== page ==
Many people aren’t quite sure what rises to the level of force majeure to make an event “illegal, impossible, or impracticable” to hold. During a recent MeetingsNet webinar, attorney, speaker, and College of Coastal Georgia professor Tyra Hilliard, Esq., PhD, CMP, was asked a lot of questions on everything from “bathroom bills” to travel bans as potential force majeure situations during her session on what she calls The Big Three contract clauses (the other two being attrition and cancellation).
Here is a sampling of questions related to force majeure—as well as more general legal questions—along with Hilliard’s responses. (See Is Your Meeting Illegal, Impossible, or Impracticable? for Hilliard’s four tips on developing an effective force majeure clause.)
Contract Cross Examination, Part 1: 9 Tough Attrition Questions
Contract Cross Examination, Part 2: What’s in Your Cancellation Clause?
Food and Beverage Guarantees: The Other Attrition
Yes, You Do Need a Cancellation Clause
Is Your Meeting Illegal, Impossible, or Impracticable?
Would the Trump administration’s recent travel ban fall under the force majeure clause?
Hilliard: Anything that disrupts travel that is beyond your control could fall under force majeure. The test is truly, “Does it make it illegal, impossible, or impracticable” to hold the meeting? I would add something to force majeure like, “Anything beyond the control of the parties that prevents at least x percent of attendees from traveling to the meeting.” This covers travel policies and also airline computer crashes, bad weather in a hub city, etc.
Have you ever seen a force majeure clause fought over the belief/disbelief in “god”?
Hilliard: Ha! No, but I appreciate the distinction. “Acts of god” (little g) is a legal “term of art”—meaning it has acquired a specific meaning under the law. It’s not religious. If someone doesn’t believe in God (big G), it doesn't negate the legal meaning of the phrase. This is yet another reason I prefer that we call the clause a “force majeure."
Will the introduction of Texas Senate Bill 6 [which would require people to use bathrooms based on the biological sex listed on their birth certificates] be enough reason to cancel a group's contract?
Hilliard: Short answer—probably not. Remember, it only falls under force majeure if it makes it “illegal, impossible, or impracticable” to hold your meeting. While I personally believe Texas Bill 6 to be distasteful, that's not illegal, impossible, or impracticable. I encourage you to put in a separate clause that addresses any policy, law, or administrative decision that violates your mission, vision, code of ethics—whatever you can point to that addresses human rights.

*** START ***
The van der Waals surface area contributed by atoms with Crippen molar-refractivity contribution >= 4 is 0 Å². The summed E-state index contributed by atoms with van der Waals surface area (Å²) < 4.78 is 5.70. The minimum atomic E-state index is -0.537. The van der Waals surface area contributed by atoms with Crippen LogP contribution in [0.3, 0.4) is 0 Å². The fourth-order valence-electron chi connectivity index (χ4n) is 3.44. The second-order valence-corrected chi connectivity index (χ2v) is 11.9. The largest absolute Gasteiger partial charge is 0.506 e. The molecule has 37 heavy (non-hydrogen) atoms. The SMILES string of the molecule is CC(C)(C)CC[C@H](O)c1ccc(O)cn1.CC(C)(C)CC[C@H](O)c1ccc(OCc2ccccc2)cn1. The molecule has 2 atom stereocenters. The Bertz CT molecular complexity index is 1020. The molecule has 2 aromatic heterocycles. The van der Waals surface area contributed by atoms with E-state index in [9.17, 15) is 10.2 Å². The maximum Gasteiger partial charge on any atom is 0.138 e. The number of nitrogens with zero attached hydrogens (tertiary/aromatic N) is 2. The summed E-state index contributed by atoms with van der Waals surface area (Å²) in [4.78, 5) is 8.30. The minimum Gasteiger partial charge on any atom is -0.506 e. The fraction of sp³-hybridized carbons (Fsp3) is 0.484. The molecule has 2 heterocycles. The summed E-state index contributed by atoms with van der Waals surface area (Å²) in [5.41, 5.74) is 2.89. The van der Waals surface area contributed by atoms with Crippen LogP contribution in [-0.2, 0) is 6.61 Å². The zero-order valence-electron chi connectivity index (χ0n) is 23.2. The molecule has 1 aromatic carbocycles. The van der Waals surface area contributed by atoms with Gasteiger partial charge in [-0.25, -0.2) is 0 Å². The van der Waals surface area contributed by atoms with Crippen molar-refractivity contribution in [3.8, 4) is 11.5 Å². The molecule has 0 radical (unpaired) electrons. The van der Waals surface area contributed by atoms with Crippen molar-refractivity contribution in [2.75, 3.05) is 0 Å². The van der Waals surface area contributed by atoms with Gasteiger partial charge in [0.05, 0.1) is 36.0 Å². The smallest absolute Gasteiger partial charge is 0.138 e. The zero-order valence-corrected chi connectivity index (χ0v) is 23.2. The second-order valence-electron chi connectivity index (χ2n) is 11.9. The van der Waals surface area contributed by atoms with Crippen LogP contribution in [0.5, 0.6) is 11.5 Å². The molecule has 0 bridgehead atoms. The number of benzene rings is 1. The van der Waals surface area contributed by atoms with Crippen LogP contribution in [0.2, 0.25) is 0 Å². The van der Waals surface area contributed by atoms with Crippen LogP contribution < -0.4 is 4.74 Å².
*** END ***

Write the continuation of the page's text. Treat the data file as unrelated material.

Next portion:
Do you have a real-world example of “frustration of purpose” for force majeure?
Hilliard: The classic example is: A pharma company has planned a product launch for its new drug. The FDA does not approve the drug. Purpose: frustrated. But in a greyer sense, try this: Suppose your meeting was an educational seminar on pre-natal care for women. Zika virus strikes and the biggest risk is to pregnant women and their unborn children. To me, this would frustrate the purpose of the meeting. Frustration of purpose is always arguable, though.
While they had Hilliard on the line, some audience members had other legal questions they wanted her to address, including:
What are your thoughts on a “no-walk clause”?
Hilliard: You can put a “no-walk” clause in the contract, but that doesn’t mean that the hotel can’t walk your guests. It just means that they may owe you (or the guest) something if they do. Still, it may dissuade the hotel from walking your guests and that’s really what you want. So it’s worth a try. Be sure to give the hotel a list of your VIPs so they don’t walk them at any cost.
How do you suggest sending the edits to the contract to the hotel? Should you add an attachment to the contract and wait for them to update the contract?
Hilliard: Noooooo. Get the contract as a Word document and use the track-changes function. Too many changes “accidentally” get left out otherwise, in my experience.
How successful have you been in negotiating your clauses into your contracts?
Hilliard: Very successful with clients who are truly willing to walk away or choose an alternate facility if the terms of the deal are not met. Meeting planners shoot themselves in the foot when they go into a negotiation without leverage. If the hotel knows you won’t walk, they have less incentive to negotiate. Of course, some of the success depends on how attractive your meeting is as a piece of business.
A lot of our groups require gender-neutral bathrooms—and like to get it in the contract. Is it discrimination if a hotel won't provide this?
Hilliard: No, this doesn’t rise to discrimination in my opinion. Hotels either have gender-neutral bathrooms or they don't. They shouldn't be required to reassign them for an individual group. This sounds like an opportunity to create a resource that others in the industry might need—a list of hotels with gender-neutral bathrooms. Maybe more hotels would install them if they see they are being excluded from consideration without them.